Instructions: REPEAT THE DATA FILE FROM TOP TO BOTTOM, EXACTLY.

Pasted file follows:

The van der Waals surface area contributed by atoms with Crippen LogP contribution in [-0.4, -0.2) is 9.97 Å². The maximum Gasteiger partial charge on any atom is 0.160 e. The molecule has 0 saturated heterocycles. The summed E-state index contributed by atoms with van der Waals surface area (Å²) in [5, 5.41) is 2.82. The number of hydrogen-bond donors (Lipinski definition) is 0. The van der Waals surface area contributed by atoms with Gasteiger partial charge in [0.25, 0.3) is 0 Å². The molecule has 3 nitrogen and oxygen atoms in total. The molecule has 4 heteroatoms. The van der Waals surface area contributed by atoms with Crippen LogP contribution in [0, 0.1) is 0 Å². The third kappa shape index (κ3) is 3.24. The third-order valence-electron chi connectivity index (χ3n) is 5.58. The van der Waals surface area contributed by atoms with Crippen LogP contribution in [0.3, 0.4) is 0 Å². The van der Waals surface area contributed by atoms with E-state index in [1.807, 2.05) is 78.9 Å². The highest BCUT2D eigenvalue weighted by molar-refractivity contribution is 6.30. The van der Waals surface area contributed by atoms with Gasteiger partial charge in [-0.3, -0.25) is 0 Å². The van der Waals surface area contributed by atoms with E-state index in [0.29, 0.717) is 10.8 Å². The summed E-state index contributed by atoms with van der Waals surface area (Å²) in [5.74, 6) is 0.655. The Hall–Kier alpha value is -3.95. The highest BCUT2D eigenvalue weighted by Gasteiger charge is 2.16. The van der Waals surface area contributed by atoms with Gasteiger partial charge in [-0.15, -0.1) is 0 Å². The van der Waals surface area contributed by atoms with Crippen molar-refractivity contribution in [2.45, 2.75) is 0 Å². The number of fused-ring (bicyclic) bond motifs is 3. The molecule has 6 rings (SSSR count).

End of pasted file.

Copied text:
The van der Waals surface area contributed by atoms with Crippen LogP contribution in [-0.4, -0.2) is 9.97 Å². The maximum Gasteiger partial charge on any atom is 0.160 e. The molecule has 0 saturated heterocycles. The summed E-state index contributed by atoms with van der Waals surface area (Å²) in [5, 5.41) is 2.82. The number of hydrogen-bond donors (Lipinski definition) is 0. The van der Waals surface area contributed by atoms with Gasteiger partial charge in [0.25, 0.3) is 0 Å². The molecule has 3 nitrogen and oxygen atoms in total. The molecule has 4 heteroatoms. The van der Waals surface area contributed by atoms with Crippen LogP contribution in [0, 0.1) is 0 Å². The third kappa shape index (κ3) is 3.24. The third-order valence-electron chi connectivity index (χ3n) is 5.58. The van der Waals surface area contributed by atoms with Crippen LogP contribution in [0.3, 0.4) is 0 Å². The van der Waals surface area contributed by atoms with E-state index in [1.807, 2.05) is 78.9 Å². The highest BCUT2D eigenvalue weighted by molar-refractivity contribution is 6.30. The van der Waals surface area contributed by atoms with Gasteiger partial charge in [-0.3, -0.25) is 0 Å². The van der Waals surface area contributed by atoms with E-state index in [0.29, 0.717) is 10.8 Å². The summed E-state index contributed by atoms with van der Waals surface area (Å²) in [5.74, 6) is 0.655. The Hall–Kier alpha value is -3.95. The highest BCUT2D eigenvalue weighted by Gasteiger charge is 2.16. The van der Waals surface area contributed by atoms with Gasteiger partial charge in [-0.15, -0.1) is 0 Å². The van der Waals surface area contributed by atoms with Crippen molar-refractivity contribution in [2.45, 2.75) is 0 Å². The number of fused-ring (bicyclic) bond motifs is 3. The molecule has 6 rings (SSSR count).